EAST LANSING, Mich. — Thanksgiving is a time to reflect and be grateful for living in a land with an abundance of a safe and nutritious food supply. Farmers in the U.S., Michigan and Monroe County are the most productive in the world and at any time previous to now.
The average cost for a traditional Thanksgiving dinner this year, for ten people, is estimated to cost $48.91, less than $5.00 per person and a mere one cent increase from a year ago. (I spent $40 just for the centerpiece of flowers.) On average, farmers receive 14.6 cents of every food dollar consumers spend throughout the year. After adjusting for inflation, the cost of a Thanksgiving dinner fell to $19.13, the lowest since 2010, with the farm share just 12.1 cents per dollar spent on food for this special meal. The most recent Consumer Price Index (CPI) report for food at home showed just over a 2 percent decline over the past year.
This traditional Thanksgiving dinner includes turkey, bread stuffing, sweet potatoes, rolls with butter, peas, cranberries, a veggie tray of carrots and celery, pumpkin pie with whipped cream, and coffee and milk. Michigan is the second most diverse state in the nation for producing agricultural commodities, exceeded only by California. Everything for the Thanksgiving dinner, with the exception of coffee, could have been grown or produced in Michigan.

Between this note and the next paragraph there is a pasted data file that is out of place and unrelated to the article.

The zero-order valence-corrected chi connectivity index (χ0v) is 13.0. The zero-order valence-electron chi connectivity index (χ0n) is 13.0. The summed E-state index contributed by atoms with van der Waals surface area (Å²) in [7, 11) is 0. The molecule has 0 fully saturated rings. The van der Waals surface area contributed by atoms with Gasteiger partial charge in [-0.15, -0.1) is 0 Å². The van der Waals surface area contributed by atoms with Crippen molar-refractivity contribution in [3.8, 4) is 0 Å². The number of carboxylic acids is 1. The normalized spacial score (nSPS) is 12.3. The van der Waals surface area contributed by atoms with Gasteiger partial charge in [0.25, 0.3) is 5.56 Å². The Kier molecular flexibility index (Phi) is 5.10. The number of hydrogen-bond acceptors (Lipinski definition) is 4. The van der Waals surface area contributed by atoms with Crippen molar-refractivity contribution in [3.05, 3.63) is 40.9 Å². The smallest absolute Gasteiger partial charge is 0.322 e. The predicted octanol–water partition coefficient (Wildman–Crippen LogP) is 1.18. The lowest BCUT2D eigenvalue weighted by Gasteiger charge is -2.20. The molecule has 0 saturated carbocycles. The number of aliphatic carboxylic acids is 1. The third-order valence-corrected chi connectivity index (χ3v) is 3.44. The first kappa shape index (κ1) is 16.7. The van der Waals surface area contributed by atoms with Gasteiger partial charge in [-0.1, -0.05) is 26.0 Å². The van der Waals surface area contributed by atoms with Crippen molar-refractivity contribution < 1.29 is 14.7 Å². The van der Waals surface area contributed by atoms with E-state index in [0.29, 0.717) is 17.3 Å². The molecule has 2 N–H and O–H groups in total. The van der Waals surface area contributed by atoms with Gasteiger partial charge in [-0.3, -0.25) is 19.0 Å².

Prices this year are lower for a 16 pound turkey, a 30 ounce can of pumpkin pie mix, a gallon of milk, and a one pound carrot and celery veggie tray. Prices are higher for a dozen brown and serve rolls, two nine-inch pie shells, one pound of green peas, 12 ounces of fresh cranberries, a half pint of whipping cream, a 14 ounce package of cubed stuffing and a three pound bag of fresh sweet potatoes.
Wheat farmers receive just 3 cents on 12 dinner rolls that retail for $2.69. Turkey farmers receive just over half (96 cents) of the retail value for a 10-pound turkey costing $20.80. Pumpkin farmers receive 25 cents, a mere 6.4 percent of the $3.89 spent for canned pumpkin pie mix. Dairy farmers this year receive $1.66 from a gallon of milk costing $4.59.
— Ned Birkey, Spartan Ag/ MSU Extension Educator Emeritus
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